Wolfe: No. I have not. This is one of the images that sticks with me most powerfully about the Hajj. The idea of praying five times a day all over the world is a very orderly idea. To see this idea enacted by almost 3 million people in one space at the same time is awesome. When the prayer takes place in Mecca with this many people it's so quiet you can hear clothing rustle as the people change their postures. It is a stunning event. Also, to realize that while they are praying hundreds of millions of people around the world are also praying-- it just makes it that much more powerful.
Question from chat room: Is there any plan to build a proper public transport (i.e., light rail transit, subway, etc.) in Mecca and Medina?
Wolfe: That's a good question. About half of all pilgrims now walk from Arafat back to Mina, the longest part of the journey. Even 10 years ago that number was only 10 percent. The pilgrims themselves are getting tired of trucks and buses and cars. There was an experiment with a light rail train 25 years ago. It was a very small monorail. You can still see the lines if you look very hard for them in Mina. So far, that idea has not been developed. The best thing is to walk -- in my opinion. But I hope there is more investigation of this question.
CNN moderator: According to Islam, all Muslims are one community, or umma. But, as with Christianity and other faiths, there are various branches of Islam as well, with different interpretations of the religion -- ranging from Sufism to the Islamic interpretation of the Taleban in Afghanistan. Is there an effort by Islamic scholars and clerics to perhaps move toward reconciling various branches, in an effort to strengthen the faith and its propagation even further? Or is there room in a "big tent" for all interpretations?
Wolfe: Both. There is an enormous literature in the Islamic tradition, very lively, including many points of view. At the same time there is a strong tendency to give other people their due and their point of view, even if it isn't your own. People are people. Sometimes they argue. Most people would like to get along, and this is true of Muslims, too.
CNN moderator: When Islam speaks of "jihad," there are various interpretations of that phrase. Most people regard it as "holy war" -- but according to the Koran, it can also mean "opposition" or "resistance." Should such a term be taken to mean violent struggle? Or is there room in Islam for the kind of nonviolent struggle as practiced by Mahatma Gandhi and Martin Luther King Jr.?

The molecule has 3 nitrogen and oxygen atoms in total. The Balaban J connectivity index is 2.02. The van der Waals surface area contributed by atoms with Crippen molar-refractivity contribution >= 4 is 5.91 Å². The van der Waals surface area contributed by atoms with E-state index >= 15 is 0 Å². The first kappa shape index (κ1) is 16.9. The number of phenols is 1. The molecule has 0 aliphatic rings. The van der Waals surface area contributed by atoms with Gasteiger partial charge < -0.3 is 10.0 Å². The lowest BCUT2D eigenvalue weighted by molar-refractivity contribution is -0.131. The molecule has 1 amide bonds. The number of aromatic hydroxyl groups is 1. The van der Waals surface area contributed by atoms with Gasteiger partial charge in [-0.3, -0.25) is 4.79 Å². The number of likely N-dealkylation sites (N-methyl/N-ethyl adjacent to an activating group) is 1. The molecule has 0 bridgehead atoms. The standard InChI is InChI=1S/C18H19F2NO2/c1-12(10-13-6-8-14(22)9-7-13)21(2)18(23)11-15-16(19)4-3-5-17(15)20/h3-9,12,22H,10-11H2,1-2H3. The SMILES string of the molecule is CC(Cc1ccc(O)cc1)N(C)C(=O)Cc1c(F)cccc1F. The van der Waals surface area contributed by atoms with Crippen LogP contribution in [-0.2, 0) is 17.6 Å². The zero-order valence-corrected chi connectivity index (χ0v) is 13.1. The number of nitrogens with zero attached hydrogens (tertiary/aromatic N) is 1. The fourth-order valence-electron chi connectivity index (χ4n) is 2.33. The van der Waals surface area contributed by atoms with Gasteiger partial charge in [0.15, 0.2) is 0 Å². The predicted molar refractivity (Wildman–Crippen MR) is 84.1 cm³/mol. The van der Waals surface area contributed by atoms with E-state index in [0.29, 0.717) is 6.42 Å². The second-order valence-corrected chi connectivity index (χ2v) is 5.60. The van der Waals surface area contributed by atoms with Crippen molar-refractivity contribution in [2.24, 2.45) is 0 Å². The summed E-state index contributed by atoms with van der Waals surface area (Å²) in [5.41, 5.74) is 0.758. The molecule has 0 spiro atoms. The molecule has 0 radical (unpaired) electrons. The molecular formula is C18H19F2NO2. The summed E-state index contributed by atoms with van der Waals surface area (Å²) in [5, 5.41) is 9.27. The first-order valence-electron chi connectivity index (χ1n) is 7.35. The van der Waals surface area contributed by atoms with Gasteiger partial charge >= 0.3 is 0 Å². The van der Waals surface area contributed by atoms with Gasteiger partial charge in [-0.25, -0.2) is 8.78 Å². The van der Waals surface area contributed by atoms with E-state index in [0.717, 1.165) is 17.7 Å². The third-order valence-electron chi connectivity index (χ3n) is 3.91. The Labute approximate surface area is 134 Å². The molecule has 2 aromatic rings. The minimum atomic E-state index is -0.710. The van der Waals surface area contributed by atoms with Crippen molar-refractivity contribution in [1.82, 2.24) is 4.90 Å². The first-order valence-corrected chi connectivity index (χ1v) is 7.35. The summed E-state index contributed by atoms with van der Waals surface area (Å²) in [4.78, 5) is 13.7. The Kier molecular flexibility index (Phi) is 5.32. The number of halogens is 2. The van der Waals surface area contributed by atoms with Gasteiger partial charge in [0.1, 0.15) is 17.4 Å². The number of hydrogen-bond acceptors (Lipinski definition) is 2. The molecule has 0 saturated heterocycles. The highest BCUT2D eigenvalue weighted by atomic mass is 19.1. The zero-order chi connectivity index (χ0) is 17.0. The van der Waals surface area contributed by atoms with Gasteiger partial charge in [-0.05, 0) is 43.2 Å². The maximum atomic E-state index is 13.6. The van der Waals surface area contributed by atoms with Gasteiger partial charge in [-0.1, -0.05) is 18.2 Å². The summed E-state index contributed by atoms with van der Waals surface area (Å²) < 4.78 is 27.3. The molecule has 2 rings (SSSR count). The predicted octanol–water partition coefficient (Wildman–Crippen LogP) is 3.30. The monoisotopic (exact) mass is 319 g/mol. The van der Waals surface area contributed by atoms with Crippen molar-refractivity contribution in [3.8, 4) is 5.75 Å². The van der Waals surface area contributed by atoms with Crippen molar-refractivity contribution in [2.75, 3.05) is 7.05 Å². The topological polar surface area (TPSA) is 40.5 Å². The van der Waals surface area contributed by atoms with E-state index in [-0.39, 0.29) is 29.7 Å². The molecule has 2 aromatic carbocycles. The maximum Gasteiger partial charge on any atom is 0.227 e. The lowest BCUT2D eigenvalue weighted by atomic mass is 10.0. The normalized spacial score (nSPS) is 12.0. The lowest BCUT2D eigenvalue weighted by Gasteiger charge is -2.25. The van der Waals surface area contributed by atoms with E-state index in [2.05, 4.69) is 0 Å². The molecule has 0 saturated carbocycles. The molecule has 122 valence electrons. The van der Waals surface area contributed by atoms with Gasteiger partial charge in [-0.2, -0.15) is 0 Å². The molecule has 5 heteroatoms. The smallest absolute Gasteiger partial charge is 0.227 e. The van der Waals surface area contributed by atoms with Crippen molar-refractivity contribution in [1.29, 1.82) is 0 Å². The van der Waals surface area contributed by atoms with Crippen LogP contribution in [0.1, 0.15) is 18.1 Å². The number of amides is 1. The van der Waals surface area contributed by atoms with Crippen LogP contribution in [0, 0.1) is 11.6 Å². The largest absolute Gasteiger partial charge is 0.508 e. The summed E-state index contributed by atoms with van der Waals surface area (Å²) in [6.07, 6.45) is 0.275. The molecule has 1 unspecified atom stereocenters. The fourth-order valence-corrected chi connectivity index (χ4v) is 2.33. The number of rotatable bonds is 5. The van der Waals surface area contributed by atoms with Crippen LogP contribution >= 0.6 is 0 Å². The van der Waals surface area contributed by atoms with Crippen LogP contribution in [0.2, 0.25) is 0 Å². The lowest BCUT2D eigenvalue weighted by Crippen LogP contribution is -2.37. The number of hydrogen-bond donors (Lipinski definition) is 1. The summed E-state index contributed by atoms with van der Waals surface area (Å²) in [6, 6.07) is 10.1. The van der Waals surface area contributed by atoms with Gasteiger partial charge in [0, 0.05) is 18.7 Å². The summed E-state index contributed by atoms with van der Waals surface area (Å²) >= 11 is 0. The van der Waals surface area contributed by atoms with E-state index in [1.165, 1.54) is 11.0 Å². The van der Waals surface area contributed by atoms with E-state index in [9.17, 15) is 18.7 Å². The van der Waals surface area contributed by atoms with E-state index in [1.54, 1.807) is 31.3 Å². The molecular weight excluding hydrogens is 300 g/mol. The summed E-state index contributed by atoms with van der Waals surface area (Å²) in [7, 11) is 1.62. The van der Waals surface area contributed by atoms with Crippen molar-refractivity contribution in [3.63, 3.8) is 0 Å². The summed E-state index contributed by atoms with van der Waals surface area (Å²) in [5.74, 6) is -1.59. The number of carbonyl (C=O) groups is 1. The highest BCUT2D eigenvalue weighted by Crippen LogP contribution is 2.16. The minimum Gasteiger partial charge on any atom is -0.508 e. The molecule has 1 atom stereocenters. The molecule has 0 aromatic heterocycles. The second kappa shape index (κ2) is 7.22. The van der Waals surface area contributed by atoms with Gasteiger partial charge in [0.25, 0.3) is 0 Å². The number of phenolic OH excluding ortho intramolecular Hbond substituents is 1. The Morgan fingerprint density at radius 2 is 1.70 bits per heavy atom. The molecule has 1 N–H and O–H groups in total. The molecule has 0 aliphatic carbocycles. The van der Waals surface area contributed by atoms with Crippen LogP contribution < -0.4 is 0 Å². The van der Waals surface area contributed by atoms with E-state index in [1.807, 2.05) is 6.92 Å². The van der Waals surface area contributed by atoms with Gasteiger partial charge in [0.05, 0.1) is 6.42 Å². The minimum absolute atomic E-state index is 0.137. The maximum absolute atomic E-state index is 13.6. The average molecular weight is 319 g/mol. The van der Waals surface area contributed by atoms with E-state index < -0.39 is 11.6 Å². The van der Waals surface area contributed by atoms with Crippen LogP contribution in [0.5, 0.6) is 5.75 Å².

Wolfe: Yes, there is plenty of room in Islam for the later. Jihad, if you had to attach one English word to define it, you would use the word struggle. From the earliest days in Islam, there have been two kinds of jihad. One is called the greater jihad, and the other is the lesser jihad. The greater jihad, or struggle, is the struggle against one's own ego: greed, selfishness. The lesser jihad is the struggle in defense of one's beliefs. When Mohammed returned to Mecca and conquered his homeland and the war of 10 years had ended, he told his people that the lesser jihad was over. And the greater jihad had begun. This is a word that is too often misused by non-Muslims and by Muslims.
CNN moderator: Do you have any final thoughts to share with us today?
Wolfe: The Hajj is an event that Muslims make once in a lifetime if they are able. From the outside it may look chaotic. From the inside, this is a very quiet crowd of people pursuing a spiritual event, in a sacred geography. It means a lot to each one of them. The Hajj may be on television, but it takes place in the hearts of the believers.
CNN moderator: Thank you for joining us today
Wolfe: Thank you, and it's always a pleasure.
Michaelf Wolfe joined the chat room via telephone from Jeddah, and CNN.com provided a typist. The above is an edited transcript of the interview on Monday, March 05, 2001, at noon EST..